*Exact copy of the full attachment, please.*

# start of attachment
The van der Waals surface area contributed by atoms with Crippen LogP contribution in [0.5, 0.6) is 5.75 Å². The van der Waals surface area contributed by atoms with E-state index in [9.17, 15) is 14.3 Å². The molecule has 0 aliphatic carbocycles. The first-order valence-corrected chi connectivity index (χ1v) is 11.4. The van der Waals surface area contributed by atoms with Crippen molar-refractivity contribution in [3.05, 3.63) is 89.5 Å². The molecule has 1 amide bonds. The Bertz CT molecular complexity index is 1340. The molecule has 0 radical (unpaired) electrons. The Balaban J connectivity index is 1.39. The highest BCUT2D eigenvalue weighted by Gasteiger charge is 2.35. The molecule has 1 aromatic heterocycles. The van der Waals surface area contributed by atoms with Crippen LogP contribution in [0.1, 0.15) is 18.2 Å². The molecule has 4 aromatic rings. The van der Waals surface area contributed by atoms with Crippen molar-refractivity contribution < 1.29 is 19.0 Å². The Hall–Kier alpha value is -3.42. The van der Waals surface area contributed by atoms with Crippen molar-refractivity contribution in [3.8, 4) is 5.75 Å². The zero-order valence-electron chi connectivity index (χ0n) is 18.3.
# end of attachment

The van der Waals surface area contributed by atoms with Crippen LogP contribution in [0.5, 0.6) is 5.75 Å². The van der Waals surface area contributed by atoms with E-state index in [9.17, 15) is 14.3 Å². The molecule has 0 aliphatic carbocycles. The first-order valence-corrected chi connectivity index (χ1v) is 11.4. The van der Waals surface area contributed by atoms with Crippen molar-refractivity contribution in [3.05, 3.63) is 89.5 Å². The molecule has 1 amide bonds. The Bertz CT molecular complexity index is 1340. The molecule has 0 radical (unpaired) electrons. The Balaban J connectivity index is 1.39. The highest BCUT2D eigenvalue weighted by Gasteiger charge is 2.35. The molecule has 1 aromatic heterocycles. The van der Waals surface area contributed by atoms with Crippen LogP contribution in [0.1, 0.15) is 18.2 Å². The molecule has 4 aromatic rings. The van der Waals surface area contributed by atoms with Crippen molar-refractivity contribution < 1.29 is 19.0 Å². The Hall–Kier alpha value is -3.42. The van der Waals surface area contributed by atoms with Crippen molar-refractivity contribution in [3.8, 4) is 5.75 Å². The zero-order valence-electron chi connectivity index (χ0n) is 18.3.